Herbs add extra flavor and interest to dishes but can be expensive to buy. If you haven’t got a garden, you might want to know how to grow herbs indoors.
Luckily, it’s not difficult, so long as you pick the right herbs and follow our tips. So, whether you want some mint for a lamb roast or parsley for a piece of fish, here’s a small guide to growing herbs indoors (and in your backyard too).
The first thing you need to know is which herbs are better grown indoors and which ones are better to grow outdoors. As a general rule of thumb, soft herbs with tender stems and leaves tend to grow in the summer. Therefore, because they are delicate they should be grown indoors.
Hard herbs with woody stems usually grow in the winter and as such are better at coping with the outdoors.
Once you have decided which herbs you want to grow and where you can follow our tips.
How to grow herbs indoors: a full guide
1. Seeds or seedlings?
Decide whether you are going to start off from seeds or seedlings. You can grow herbs from seeds, but it is easier if you get them already started at the seedlings stage.
Unless you are an experienced gardener, which we’re guessing not, otherwise you probably wouldn’t be reading this, our advice is to get seedlings.
2. Where to position your herbs?
Now you should think about positioning them. Any plant requires at least 6 hours and 8 at best of direct sunlight to ensure healthy growth. You might want to grow your herbs in the kitchen for a trendy look, but if it is north-facing and never gets the sun, they won’t grow.
In the summer you’ll get the most light in the east and west. In the winter the light is best in a southerly direction.
3. Pick your pots
Picking your planting pots is next on the list. You want to get pots with holes in the bottom so that excess water can drain out. Herbs don’t need or like a lot of water and they particularly don’t like soggy bottoms.
If you have a nice decorative plant pot that you really want to use, put your herbs in a container that does have drainage holes and place that inside your pretty pot.
4. Don’t skimp on the potting soil
Our own bodies won’t function well on junk food and the same goes for plants. Feed them rubbish and you’ll get weak stems, small leaves, and plants with little nutritional value. And after all that work! Get good quality organic compost and give your herbs the best possible start.
5. Pick herbs you are going to eat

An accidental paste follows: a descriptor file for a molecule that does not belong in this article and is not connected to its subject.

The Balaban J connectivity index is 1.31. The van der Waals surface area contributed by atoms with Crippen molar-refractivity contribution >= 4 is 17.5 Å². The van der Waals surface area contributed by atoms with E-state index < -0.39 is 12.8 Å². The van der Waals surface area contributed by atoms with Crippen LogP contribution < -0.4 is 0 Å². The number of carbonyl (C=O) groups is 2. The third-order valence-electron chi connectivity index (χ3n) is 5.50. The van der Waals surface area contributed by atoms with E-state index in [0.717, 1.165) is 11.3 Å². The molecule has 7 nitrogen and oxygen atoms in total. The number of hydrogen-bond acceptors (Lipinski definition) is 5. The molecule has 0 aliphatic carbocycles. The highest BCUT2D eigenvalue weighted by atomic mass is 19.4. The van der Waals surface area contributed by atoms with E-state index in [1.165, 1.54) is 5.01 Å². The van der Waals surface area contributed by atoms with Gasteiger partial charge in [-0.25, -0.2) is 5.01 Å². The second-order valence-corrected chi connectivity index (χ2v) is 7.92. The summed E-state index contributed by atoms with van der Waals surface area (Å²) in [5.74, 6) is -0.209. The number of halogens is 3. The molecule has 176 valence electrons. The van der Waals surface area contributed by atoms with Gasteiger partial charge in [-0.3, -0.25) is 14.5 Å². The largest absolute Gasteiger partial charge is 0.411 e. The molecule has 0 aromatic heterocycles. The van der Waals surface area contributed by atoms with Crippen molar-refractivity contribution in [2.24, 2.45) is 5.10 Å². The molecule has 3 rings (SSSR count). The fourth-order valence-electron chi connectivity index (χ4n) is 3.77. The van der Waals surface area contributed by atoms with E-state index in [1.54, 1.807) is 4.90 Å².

There is no point growing batches of lemongrass or French tarragon if you’ve never eaten them before and are not likely to. Grow the stuff you already like and use a lot of. Mint, rosemary, sage, these are all household staples.
Growing herbs in your backyard
Many of the rules regarding growing herbs indoors are the same when it comes to growing them in your backyard as well. In fact, a lot of herbs start off indoors, in greenhouses, and then get transplanted out in the spring when they are big enough.
6. What time is best to plant herbs outdoors?
Wait for the warmer spring weeks to kick in, preferably after any frosts. Certain herbs, such as mint, oregano, rosemary, sage, and thyme can be sown in May as seeds. Or you can start them off indoors or in a greenhouse as seeds then plant those out once they have reached a seedling stage.
7. Where to plant herbs outdoors?
As we discussed the ways to grow plants indoors, the best place for herbs outdoors is also a sunny area, but free from wind and draughts. Stack pots against a wall and cover at night if there is a risk of very low temperatures.
8. What kind of pots suit outdoor herbs?
As you have more space outside, you can use bigger pots. Herbs like room for their roots to grow, so use pots that are either tall or long in length. However, some herbs don’t like a potted environment, and after a while will look straggly and tired. Mint is one of those herbs.
It needs repotting every once in a while to cheer it up. Other herbs love pots and can survive quite happily for years. Bay for example and rosemary and sage live well in pots.
9. Do I need the same compost for outdoor herbs?
As you are not in control of the weather conditions outside you need to make sure your compost has excellent drainage. This means a grittier compost with more coarse grit in it so that water can drain out easily.
10. Will outdoor herbs last forever?
Some herbs are pretty hardy like rosemary and get through winter well. Others are less so. Tarragon and mint tend to die back in the colder months but others can be helped by covering in cloches or moving into a greenhouse.
Fresh herbs are a delicious addition to any meal, but they’re not cheap. So we really hope you’ve enjoyed our tips and they will help you grow herbs indoors.
Copyright © 2014-2020 Life Advancer. All rights reserved. For permission to reprint, contact us.